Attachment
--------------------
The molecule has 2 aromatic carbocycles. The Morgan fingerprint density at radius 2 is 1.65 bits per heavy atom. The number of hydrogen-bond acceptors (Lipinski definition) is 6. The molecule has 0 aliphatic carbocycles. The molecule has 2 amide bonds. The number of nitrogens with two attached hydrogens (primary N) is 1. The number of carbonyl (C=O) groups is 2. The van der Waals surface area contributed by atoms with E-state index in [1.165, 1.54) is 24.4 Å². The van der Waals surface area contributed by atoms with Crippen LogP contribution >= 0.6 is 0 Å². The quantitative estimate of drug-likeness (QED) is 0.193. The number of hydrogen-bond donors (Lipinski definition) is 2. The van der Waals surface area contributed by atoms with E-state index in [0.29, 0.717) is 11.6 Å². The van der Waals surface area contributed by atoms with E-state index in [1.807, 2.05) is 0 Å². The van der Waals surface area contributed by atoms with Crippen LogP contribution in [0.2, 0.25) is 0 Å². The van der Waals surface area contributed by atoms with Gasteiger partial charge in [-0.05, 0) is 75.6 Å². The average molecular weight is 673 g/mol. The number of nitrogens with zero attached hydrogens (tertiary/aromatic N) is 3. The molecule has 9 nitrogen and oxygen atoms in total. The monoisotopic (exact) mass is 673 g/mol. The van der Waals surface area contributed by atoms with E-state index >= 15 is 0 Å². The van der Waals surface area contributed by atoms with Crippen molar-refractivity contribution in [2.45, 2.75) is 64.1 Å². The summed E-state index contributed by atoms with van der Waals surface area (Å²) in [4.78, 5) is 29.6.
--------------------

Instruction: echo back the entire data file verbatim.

The molecule has 2 aromatic carbocycles. The Morgan fingerprint density at radius 2 is 1.65 bits per heavy atom. The number of hydrogen-bond acceptors (Lipinski definition) is 6. The molecule has 0 aliphatic carbocycles. The molecule has 2 amide bonds. The number of nitrogens with two attached hydrogens (primary N) is 1. The number of carbonyl (C=O) groups is 2. The van der Waals surface area contributed by atoms with E-state index in [1.165, 1.54) is 24.4 Å². The van der Waals surface area contributed by atoms with Crippen LogP contribution >= 0.6 is 0 Å². The quantitative estimate of drug-likeness (QED) is 0.193. The number of hydrogen-bond donors (Lipinski definition) is 2. The van der Waals surface area contributed by atoms with E-state index in [0.29, 0.717) is 11.6 Å². The van der Waals surface area contributed by atoms with E-state index in [1.807, 2.05) is 0 Å². The van der Waals surface area contributed by atoms with Crippen LogP contribution in [0.2, 0.25) is 0 Å². The van der Waals surface area contributed by atoms with Gasteiger partial charge in [-0.05, 0) is 75.6 Å². The average molecular weight is 673 g/mol. The number of nitrogens with zero attached hydrogens (tertiary/aromatic N) is 3. The molecule has 9 nitrogen and oxygen atoms in total. The monoisotopic (exact) mass is 673 g/mol. The van der Waals surface area contributed by atoms with E-state index >= 15 is 0 Å². The van der Waals surface area contributed by atoms with Crippen molar-refractivity contribution in [2.45, 2.75) is 64.1 Å². The summed E-state index contributed by atoms with van der Waals surface area (Å²) in [4.78, 5) is 29.6.